[ ton-ik ]
See synonyms for tonic on
  1. a medicine that invigorates or strengthens: a tonic of sulphur and molasses.

  2. anything invigorating physically, mentally, or morally: His cheerful greeting was a real tonic.

  1. Music. the first degree of the scale; the keynote.

  2. Chiefly Eastern New England. soda pop.

  3. Phonetics. a tonic syllable or accent.

  1. pertaining to, maintaining, increasing, or restoring the tone or health of the body or an organ, as a medicine.

  2. invigorating physically, mentally, or morally.

  1. Physiology, Pathology.

    • pertaining to tension, as of the muscles.

    • marked by continued muscular tension: a tonic spasm.

  2. using differences in tone or pitch to distinguish between words that are otherwise phonemically identical: a tonic language.

  3. pertaining to tone or accent in speech.

  4. Phonetics. (of a syllable) bearing the principal stress or accent, usually accompanied by a change in pitch.

  5. Music.

    • of or relating to a tone or tones.

    • pertaining to or founded on the keynote, or first tone, of a musical scale: a tonic chord.

Origin of tonic

First recorded in 1640–50, tonic is from the Greek word tonikós pertaining to stretching or tones. See tone, -ic

regional variation note For tonic

5. See soda pop.

Other words for tonic

Other words from tonic

  • ton·i·cal·ly, adverb
  • an·ti·ton·ic, adjective, noun
  • non·ton·ic, adjective
  • pre·ton·ic, noun, adjective

Other definitions for -tonic (2 of 2)


  1. a combining form occurring in adjectives that correspond to nouns ending in -tonia:catatonic.

Origin of -tonic

see origin at tonic Unabridged Based on the Random House Unabridged Dictionary, © Random House, Inc. 2024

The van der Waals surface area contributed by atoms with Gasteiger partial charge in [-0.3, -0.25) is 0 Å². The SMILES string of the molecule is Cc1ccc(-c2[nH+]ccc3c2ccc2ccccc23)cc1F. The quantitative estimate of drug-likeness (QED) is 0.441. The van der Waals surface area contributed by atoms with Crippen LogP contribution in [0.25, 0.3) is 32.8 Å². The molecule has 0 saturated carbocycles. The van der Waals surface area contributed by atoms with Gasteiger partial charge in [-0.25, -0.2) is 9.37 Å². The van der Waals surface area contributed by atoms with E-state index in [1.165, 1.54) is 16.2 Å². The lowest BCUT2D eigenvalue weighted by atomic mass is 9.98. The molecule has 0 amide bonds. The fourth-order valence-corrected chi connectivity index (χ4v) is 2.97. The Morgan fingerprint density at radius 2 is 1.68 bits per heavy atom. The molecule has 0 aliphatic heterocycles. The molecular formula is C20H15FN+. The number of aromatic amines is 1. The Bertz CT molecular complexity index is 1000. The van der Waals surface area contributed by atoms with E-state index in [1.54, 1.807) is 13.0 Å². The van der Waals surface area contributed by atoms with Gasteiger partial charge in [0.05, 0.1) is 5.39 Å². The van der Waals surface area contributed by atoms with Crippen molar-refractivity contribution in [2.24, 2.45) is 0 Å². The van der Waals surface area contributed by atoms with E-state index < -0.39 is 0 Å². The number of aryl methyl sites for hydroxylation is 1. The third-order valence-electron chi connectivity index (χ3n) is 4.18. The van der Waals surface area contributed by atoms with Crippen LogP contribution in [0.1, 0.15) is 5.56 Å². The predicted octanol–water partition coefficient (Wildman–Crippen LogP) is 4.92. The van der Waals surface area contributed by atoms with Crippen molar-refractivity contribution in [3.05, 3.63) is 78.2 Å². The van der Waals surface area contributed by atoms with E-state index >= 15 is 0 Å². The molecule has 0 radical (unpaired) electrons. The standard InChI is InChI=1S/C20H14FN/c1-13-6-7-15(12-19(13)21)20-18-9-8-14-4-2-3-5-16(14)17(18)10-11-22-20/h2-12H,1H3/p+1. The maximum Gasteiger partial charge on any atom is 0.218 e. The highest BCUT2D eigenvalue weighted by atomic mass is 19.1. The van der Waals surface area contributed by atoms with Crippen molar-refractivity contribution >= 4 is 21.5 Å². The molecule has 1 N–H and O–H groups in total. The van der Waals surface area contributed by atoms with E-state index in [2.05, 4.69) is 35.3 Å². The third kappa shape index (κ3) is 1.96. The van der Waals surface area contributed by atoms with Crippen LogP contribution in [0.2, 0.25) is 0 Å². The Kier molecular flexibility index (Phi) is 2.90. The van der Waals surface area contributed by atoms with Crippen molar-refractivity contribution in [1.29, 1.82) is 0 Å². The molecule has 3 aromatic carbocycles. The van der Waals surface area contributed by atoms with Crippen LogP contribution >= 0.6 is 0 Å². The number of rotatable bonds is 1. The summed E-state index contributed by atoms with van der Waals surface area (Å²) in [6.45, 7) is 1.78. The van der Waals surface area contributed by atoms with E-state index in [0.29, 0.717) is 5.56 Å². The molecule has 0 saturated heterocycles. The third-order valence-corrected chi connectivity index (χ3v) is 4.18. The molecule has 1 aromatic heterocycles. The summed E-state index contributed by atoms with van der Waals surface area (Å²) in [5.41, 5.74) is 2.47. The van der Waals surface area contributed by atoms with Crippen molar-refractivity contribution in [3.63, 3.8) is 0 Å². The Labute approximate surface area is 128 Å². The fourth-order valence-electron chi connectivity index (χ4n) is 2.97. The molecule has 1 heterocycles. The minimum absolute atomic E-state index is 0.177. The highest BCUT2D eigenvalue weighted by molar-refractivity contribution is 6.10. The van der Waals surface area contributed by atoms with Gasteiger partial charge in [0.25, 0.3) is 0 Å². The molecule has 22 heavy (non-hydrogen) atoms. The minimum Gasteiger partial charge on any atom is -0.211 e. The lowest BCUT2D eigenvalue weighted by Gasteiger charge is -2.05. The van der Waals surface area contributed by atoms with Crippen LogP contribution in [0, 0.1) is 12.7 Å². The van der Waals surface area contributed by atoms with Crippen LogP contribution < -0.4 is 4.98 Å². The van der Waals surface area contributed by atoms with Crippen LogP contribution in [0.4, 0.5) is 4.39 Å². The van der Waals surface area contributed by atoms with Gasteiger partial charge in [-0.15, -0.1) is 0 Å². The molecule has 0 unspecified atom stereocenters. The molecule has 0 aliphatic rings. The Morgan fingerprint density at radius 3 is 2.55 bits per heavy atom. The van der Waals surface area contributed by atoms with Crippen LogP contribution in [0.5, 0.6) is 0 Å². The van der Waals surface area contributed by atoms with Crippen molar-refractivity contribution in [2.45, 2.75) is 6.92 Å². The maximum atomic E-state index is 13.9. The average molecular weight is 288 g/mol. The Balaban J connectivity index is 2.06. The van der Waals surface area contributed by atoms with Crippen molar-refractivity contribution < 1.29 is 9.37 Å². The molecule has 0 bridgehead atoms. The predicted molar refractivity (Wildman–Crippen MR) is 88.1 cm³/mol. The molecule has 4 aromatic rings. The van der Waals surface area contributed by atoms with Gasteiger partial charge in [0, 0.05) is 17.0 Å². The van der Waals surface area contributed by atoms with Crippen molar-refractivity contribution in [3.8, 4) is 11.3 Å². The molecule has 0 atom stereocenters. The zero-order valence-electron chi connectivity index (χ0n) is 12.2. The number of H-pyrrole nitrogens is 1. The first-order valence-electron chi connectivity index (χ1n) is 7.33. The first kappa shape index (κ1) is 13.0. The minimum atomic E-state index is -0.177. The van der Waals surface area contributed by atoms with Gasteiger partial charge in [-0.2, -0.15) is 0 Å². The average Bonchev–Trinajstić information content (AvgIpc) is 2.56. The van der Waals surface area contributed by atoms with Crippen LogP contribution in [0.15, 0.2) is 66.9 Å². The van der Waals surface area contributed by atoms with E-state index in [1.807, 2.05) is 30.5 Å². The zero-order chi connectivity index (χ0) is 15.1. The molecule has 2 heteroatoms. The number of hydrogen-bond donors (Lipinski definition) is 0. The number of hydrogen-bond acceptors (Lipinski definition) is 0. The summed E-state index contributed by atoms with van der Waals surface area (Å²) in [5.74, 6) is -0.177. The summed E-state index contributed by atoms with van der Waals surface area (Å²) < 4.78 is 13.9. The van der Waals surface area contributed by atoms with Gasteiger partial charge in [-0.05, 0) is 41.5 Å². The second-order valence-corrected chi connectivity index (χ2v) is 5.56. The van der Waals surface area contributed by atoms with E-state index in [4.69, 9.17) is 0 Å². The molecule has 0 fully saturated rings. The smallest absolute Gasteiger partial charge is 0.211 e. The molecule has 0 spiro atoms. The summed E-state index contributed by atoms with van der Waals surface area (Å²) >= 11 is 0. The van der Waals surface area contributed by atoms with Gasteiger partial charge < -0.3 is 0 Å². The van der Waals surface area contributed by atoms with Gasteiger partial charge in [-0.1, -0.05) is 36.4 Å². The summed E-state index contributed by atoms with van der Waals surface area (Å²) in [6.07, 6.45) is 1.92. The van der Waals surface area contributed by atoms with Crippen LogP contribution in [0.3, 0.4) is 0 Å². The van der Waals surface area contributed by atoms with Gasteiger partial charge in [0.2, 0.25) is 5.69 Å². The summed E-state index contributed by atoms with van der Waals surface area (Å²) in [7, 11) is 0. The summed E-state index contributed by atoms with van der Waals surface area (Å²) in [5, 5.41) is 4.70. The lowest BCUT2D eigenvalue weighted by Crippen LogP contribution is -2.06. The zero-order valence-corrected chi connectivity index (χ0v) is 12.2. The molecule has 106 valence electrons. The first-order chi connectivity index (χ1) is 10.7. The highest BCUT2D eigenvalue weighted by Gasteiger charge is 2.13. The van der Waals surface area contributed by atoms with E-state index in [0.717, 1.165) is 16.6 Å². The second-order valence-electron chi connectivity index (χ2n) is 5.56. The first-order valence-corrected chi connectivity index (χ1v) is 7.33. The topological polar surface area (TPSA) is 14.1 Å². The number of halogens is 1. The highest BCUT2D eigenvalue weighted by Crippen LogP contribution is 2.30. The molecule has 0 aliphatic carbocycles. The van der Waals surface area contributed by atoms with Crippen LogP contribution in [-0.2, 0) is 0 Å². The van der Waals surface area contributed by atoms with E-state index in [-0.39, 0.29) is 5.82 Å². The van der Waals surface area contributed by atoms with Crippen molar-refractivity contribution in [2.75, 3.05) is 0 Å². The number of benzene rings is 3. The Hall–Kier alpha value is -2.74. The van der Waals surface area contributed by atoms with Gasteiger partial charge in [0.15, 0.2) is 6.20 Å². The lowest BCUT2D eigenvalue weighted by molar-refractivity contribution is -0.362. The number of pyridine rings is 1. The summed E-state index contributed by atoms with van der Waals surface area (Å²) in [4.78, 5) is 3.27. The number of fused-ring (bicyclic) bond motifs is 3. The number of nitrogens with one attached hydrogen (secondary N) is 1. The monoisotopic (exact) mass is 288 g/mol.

How to use tonic in a sentence

  • The vast "morning-room" of the Monumental Club (pre-eminent among clubs for its architecture) was on the whole tonically chilly.

    The Pretty Lady | Arnold E. Bennett
  • It is too proud, too austere, too true, and too tonically cruel to appeal to mandarins.

    Books and Persons | Arnold Bennett

British Dictionary definitions for tonic


/ (ˈtɒnɪk) /

  1. a medicinal preparation intended to improve and strengthen the functioning of the body or increase the feeling of wellbeing

  2. anything that enlivens or strengthens: his speech was a tonic to the audience

  1. Also called: tonic water a mineral water, usually carbonated and containing quinine and often mixed with gin or other alcoholic drinks

  2. music

    • the first degree of a major or minor scale and the tonal centre of a piece composed in a particular key

    • a key or chord based on this

  3. a stressed syllable in a word

  1. serving to enliven and invigorate: a tonic wine

  2. of or relating to a tone or tones

  1. music of or relating to the first degree of a major or minor scale

  2. of or denoting the general effect of colour and light and shade in a picture

  3. physiol of, relating to, characterized by, or affecting normal muscular or bodily tone: a tonic spasm

  4. of or relating to stress or the main stress in a word

  5. denoting a tone language

Origin of tonic

C17: from New Latin tonicus, from Greek tonikos concerning tone, from tonos tone

Derived forms of tonic

  • tonically, adverb

Collins English Dictionary - Complete & Unabridged 2012 Digital Edition © William Collins Sons & Co. Ltd. 1979, 1986 © HarperCollins Publishers 1998, 2000, 2003, 2005, 2006, 2007, 2009, 2012